My goal with the site was to create a space where it was OK to be imperfect. I threw my real, far-from-perfect self, out into the world for everyone to see, hoping that other people like me might find comfort and common cause in my struggle. It’s like training wheels for social interactions. As confidence builds, pain subsides.
The Only Map is Buried Deep
I used to think, “There’s no map to understanding anxiety.” But that’s not true. There is a map. It’s just that each person’s is unique and buried deep inside of them. It takes a long time to navigate your own internal terrain. I created the site because it helps to have other navigators around during the map-hunting process.
If you or someone you love is experiencing symptoms like those on this list from my neurologist, take a closer look at how anxiety isn’t always what it seems.
- back pain
- neck pain
- chest pressure
This is one epidemic we can do something about, but we have to work together. So as you go out into the world, or deep into the world within, in search of the map you need, know that you’re not alone.
I’ll meet you there.
We always prepare a first aid kit for our physical injuries when we go on a camping trip. What if those of us who have experienced symptoms of mental illness had a way to prepare a first aid kit or safety plan to meet those needs?
There are many different types of safety plans but one for my depression and anxiety was the one I never imagined I would need and I wish was explained to me. The plan I probably put the most thought into was the birth plan for my first child. Specifics such as what music to have on, what to have as a focus object, not to have drugs if possible were thought about and discussed with both my husband and my doctor. I will say, the plan was mostly followed although, I did take a little something for the pain.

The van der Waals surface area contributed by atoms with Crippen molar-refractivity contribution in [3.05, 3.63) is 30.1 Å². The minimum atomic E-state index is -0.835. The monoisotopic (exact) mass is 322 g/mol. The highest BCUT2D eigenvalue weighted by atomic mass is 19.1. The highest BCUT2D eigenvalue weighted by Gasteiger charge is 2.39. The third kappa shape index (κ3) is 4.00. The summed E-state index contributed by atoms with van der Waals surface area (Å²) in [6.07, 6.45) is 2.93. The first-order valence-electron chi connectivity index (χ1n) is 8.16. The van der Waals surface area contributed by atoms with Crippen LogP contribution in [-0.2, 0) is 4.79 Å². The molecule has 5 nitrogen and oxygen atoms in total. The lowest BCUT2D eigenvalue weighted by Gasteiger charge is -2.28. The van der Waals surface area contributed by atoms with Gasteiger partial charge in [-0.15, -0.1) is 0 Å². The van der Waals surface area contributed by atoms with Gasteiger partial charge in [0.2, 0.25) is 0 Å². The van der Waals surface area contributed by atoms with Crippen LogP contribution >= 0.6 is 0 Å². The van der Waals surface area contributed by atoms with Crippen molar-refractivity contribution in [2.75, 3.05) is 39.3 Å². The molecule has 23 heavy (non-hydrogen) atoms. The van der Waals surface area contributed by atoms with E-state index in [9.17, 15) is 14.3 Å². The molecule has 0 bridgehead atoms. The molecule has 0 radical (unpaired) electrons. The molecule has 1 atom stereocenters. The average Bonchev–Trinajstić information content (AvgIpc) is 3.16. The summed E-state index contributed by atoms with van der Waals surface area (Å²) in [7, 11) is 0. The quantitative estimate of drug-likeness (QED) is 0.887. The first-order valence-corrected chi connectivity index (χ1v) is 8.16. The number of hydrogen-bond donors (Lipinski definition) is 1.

The other type of plan that comes to mind is a fire safety plan for your house and family members. What do you do if the fire comes near you? What are the alternate ways out of the house: windows, doors? And where to meet up once you are out?
Shortly after “coming out of the closet” about my mental illness, I was contacted by another male friend. “You’ve been there, one way or another. I appreciate your courage,” he said. I told him we are all in this together. He responded, “Yeah, our family motto is you admit no faults, hide your feelings and emotions, don’t talk about problems. Makes you weak… Have spent some time on the edge: bottle in one hand and a gun in the other.” As we continued the conversation, he told me he was getting help and on medication. I told him to stay in touch with me. He was very appreciative.
A few months later, my friend contacted me, “I am struggling today.” I told him he was not alone, he is uniquely wonderful and deeply loved by his family. He appreciated my words but was still struggling. His “inner demons” were winning that day, but he wasn’t giving in. By the end of our conversation, he felt better. I will always remember the “you are a life saver” message I got from my friend a few days later. “This time I was there to help,” I thought.